The datasets used and/or analyzed during the current study are available from the corresponding author on reasonable request.
Endoscopic retrograde cholangiopancreatography
Percutaneous transhepatic biliary drainage
Randomized controlled trial
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Endoscopic Research Grant from the American Society for Gastrointestinal Endoscopy (ASGE). Note that this trial is completely investigator initiated. The ASGE has no role in the design or conduction of the study and is simply providing funding.
Authors and Affiliations
Division of Gastroenterology and Hepatology, McGill University Health Centre, McGill University, Montreal, QC, Canada
Yen-I Chen, Alan Barkun, Kristina Candido, Myriam Martel, Corey Miller & Kevin Waschke
Division of Gastroenterology, Centre Hospitalier de l’Université de Montréal, Montreal, QC, Canada
Kashi Callichurn, Sarto C. Paquin & Anand Sahai
Division of Gastroenterology and Hepatology, Ottawa Hospital, University of Ottawa, Ottawa, ON, Canada
Avijit Chatterjee & Sana Kenshil
Division of Gastroenterology, Hôpital Charles-Le Moyne, University of Sherbrooke, Greenfield Park, QC, Canada
Division of Gastroenterology and Hepatology, Vancouver General Hospital, University of British Columbia, Vancouver, BC, Canada
Donnellan Fergal & Ian Gan
Division of Gastroenterology and Hepatology, University of Calgary, Calgary, AB, Canada
Nauzer Forbes & Rachid Mohamed
Division of Gastroenterology and Hepatology, Johns Hopkins Hospital, Baltimore, MD, USA
Mouen A. Khashab
Department of Surgery, Department of Gastroenterology and Hepatology, Department of Advanced Interventional Endoscopy, Universitair Ziekenhuis Brussel, Vrije Universiteit Brussel, Brussels, Belgium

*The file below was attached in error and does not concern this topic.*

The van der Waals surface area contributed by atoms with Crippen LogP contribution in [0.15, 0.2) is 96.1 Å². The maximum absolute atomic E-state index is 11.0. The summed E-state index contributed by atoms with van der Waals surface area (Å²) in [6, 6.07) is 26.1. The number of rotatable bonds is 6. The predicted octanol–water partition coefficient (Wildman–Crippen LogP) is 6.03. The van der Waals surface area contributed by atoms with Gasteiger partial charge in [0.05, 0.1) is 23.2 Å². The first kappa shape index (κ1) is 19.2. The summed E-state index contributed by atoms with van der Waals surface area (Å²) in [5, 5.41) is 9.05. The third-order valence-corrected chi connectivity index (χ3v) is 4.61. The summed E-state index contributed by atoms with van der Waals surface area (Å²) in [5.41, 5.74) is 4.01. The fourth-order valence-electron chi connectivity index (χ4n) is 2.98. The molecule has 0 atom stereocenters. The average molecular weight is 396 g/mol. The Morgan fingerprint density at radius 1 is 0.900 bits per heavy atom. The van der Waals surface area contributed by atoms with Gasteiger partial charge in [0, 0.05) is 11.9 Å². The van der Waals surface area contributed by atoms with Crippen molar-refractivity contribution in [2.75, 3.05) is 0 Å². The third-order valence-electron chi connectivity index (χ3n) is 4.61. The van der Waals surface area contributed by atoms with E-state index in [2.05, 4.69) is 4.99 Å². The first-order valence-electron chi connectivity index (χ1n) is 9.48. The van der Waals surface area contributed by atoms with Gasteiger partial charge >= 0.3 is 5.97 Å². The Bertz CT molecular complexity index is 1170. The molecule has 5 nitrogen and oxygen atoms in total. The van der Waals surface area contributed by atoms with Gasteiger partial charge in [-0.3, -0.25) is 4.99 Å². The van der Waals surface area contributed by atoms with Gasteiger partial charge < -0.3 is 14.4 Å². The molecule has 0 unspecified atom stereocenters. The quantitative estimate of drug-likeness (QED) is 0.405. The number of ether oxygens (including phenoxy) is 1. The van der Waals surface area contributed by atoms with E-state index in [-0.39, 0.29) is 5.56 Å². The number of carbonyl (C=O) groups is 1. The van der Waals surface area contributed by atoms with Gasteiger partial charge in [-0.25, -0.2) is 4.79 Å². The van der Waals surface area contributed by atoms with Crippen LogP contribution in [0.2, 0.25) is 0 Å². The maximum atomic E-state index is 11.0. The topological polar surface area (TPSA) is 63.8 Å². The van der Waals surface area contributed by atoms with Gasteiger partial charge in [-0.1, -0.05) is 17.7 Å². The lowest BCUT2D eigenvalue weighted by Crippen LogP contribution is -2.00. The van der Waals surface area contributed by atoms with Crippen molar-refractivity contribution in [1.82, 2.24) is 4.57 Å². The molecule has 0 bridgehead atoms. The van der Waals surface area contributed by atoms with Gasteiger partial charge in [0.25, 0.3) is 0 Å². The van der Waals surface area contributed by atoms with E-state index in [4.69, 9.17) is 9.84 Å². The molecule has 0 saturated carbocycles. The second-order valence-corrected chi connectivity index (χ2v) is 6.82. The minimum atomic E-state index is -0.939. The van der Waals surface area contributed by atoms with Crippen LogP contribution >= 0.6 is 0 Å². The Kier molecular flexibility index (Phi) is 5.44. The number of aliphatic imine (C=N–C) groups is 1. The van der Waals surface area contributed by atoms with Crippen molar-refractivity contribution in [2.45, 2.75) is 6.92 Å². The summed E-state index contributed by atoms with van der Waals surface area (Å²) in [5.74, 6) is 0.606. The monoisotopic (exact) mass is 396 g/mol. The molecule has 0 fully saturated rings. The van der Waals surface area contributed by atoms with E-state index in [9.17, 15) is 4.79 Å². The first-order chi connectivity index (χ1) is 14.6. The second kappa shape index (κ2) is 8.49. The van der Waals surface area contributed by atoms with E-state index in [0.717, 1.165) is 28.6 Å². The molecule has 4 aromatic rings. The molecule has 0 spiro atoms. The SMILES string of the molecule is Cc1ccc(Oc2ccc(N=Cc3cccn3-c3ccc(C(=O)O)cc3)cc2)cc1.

Division of Gastroenterology and Hepatology, St-Paul’s Hospital, University of British Columbia, Vancouver, BC, Canada
Division of Gastroenterology and Hepatology, St-Michael’s Hospital, University of Toronto, Toronto, ON, Canada
Gary May, Jeff Mosko & Christopher Teshima
Division of Gastroenterology and Hepatology, University of Alberta Hospital, University of Alberta, Edmonton, AB, Canada
Department of Surgery, McGill University Health Centre, McGill University, Montreal, QC, Canada
Jeffrey Barkun & George Zogopoulos
Department of Radiology, McGill University Health Centre, McGill University, Montreal, QC, Canada
Division of Gastroenterology and Hepatology, Royal Alexandra Hospital, University of Alberta, Edmonton, AB, Canada
Informed consent will be obtained from all study participants.
The McGill University Health Centre (MUHC) Research Ethics Board (REB), more precisely its CT2 Panel has reviewed the research project at its full board meeting of 2018-11-28 where quorum was reached. Please be advised that no REB member withdrew from the deliberations.
Consent for publication
Alan N. Barkun is a consultant for Pendopharm Inc., Boston Scientific Inc., Olympus Canada Inc., and Cook Inc. He has also received “at arms-length” grant funding from both Boston Scientific Inc. and Cook Inc. Yen-I Chen is a consultant for Boston Scientific Inc. Mouen Khashab is a consultant for Boston Scientific, Medtronic, and Olympus. Rastislav Kunda is a consultant for Boston Scientific, Omega, and Olympus. Rachid Mohamed is a consultant for Pentax. Sarto C Paquin is a consultant for Boston Scientific Inc. Anand Sahai is a consultant for Boston Scientific and Pentax. Gurpal Sandha is a consultant for Boston Scientific. The remaining authors disclose no conflicts.
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Chen, YI., Callichurn, K., Chatterjee, A. et al. ELEMENT TRIAL: study protocol for a randomized controlled trial on endoscopic ultrasound-guided biliary drainage of first intent with a lumen-apposing metal stent vs. endoscopic retrograde cholangio-pancreatography in the management of malignant distal biliary obstruction.
Trials20, 696 (2019). https://doi.org/10.1186/s13063-019-3918-y